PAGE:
Another component is Mumsfield, an acquaintance that has Down’s Syndrome and is about to be married to someone who may be after his money. This aspect of the story, like the others, is skillfully crafted. Mumsfield is not completely helpless, and the fact that he has Down’s does not make him Blanche’s friend, as he claims to be. There is still that division of white privilege. It’s not that Blanche could not have a white friend, but it would have to be someone with ownership of what that means.

Because all of these components are told in the third person omniscient, and because the writer is a complete badass, we are privy to all the intricacies involved here. Add a problem with domestic abuse next door to the Miz Alice where Blanche is staying, and you have an interesting stew indeedy.

Highly recommended.

Mot, by Sarah Einstein*****

Einstein_Mot.inddSarah is forty, and she’s floundering. Her life’s work, like her mother’s, has been to try to make the world a better place, and so she works at a homeless shelter as its director. But things are falling apart there; whereas once upon a time most of the mentally ill homeless were passive, now meth and other addictions have created so much anger and violence that she isn’t even safe there. She’s been physically attacked three times, one of which was sexual, and her life has been threatened on an ongoing basis. Too often she is the only staff member present, and it’s getting scary out there.

Many thanks to Net Galley and University of Georgia Press for the DRC. This title goes up for sale September 15.

In addition, her marriage, which was predicated upon a mutual dedication to social justice issues and the understanding that neither she nor her new husband would be around much because of the time and attention their work demanded, is coming undone as well. Her husband Scotti has at times sided with the population she is supposed to be managing at the shelter against her.

Think of it!

So maybe it isn’t so very strange that she has decided to load herself into her vehicle and drive 1400 miles to Texas to visit a homeless friend who has moved there. “Mot”, who used to be “Thomas”, is living in a beat-up car in a Walmart parking lot. And whereas most of us would regard her mission as either an immense personal sacrifice or even a little bit bizarre, the fact is that she needed to get away from West Virginia, that shelter (where she has given notice and is using up every possible minute of vacation time), and Scotti. She has rented a little cabin—the closest thing Mot will accept even temporarily in terms of living indoors—with two beds, one for herself, and one for him. And as the book opens, she is reflecting that even if he never shows up, a whole week in this primitive little yurt, all by herself, sounds positively wonderful.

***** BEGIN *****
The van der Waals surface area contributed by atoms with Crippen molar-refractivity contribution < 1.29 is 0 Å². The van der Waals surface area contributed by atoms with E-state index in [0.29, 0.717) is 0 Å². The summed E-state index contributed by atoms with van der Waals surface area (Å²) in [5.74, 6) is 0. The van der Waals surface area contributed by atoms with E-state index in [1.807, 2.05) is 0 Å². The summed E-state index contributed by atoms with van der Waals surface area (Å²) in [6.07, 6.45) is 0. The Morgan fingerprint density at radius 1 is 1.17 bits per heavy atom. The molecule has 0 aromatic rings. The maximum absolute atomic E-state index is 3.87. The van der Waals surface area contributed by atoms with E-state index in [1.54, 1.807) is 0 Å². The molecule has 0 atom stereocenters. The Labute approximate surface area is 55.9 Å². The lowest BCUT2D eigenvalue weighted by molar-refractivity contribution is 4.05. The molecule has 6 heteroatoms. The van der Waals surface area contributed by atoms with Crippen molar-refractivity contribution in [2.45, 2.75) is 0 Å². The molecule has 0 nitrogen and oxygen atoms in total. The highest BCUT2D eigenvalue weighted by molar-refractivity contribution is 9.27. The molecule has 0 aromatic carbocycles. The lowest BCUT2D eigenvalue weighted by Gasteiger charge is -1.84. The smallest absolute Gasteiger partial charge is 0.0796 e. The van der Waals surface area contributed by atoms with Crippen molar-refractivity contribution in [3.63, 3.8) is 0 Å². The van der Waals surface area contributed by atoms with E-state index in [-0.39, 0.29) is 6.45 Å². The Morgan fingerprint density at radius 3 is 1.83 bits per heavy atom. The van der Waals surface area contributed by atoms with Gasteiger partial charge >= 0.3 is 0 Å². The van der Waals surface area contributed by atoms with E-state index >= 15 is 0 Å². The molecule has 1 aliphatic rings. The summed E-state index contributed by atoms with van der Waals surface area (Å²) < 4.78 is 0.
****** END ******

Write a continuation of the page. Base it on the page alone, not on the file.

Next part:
Right away her spouse is ringing her cell to complain of how much inconvenience he is experiencing while she is gone. He sends unhappy e-mails constantly, but he also doesn’t want her to use her smart phone because that data costs money. So although she hasn’t explained to us yet about the state of her marriage, which should still be in its honeymoon phase but really, really isn’t, we start to get the picture.

Mot is a complicated fellow. Immediately, when she quotes him, I start asking myself whether this is schizophrenia, a dissociative disorder, both or neither? I’m not a professional by a long shot, but when a guy routinely refers to the other folks with whom he is sharing a body and that control his behavior, it’s pretty clear all is not well. And my jaw dropped on the floor later in the book when he commented, in a moment of total lucidity, that it was probably the latter.

Mot is a veteran, and Sarah’s documentation of the unconscionable way the USA treats its veterans is noteworthy. Advocates for veterans’ health care should be plugging this book all the time, everywhere.

Sarah’s time with Mot mixes with some odd bits of philosophy, most of them his, and so although plot wise there aren’t a lot of parallels, the overall flavor to this book is similar to that of Zen and the Art of Motorcycle Maintenance. (I have never compared any other book to that book before, and don’t expect to!)

I should also add that I came to this galley after having read a couple of Pulitzer winners and some books by my favorite bestselling authors. I dove into Mot not because I thought it would be my favorite of the remaining DRC’s I had to review, but because I had snagged it right before it was due to be archived, and I felt an obligation to the author and the publisher. In other words, although it looked interesting, I didn’t expect to give it five stars. But the sum of the book is so much more than its parts, and to get it, you really just have to read it.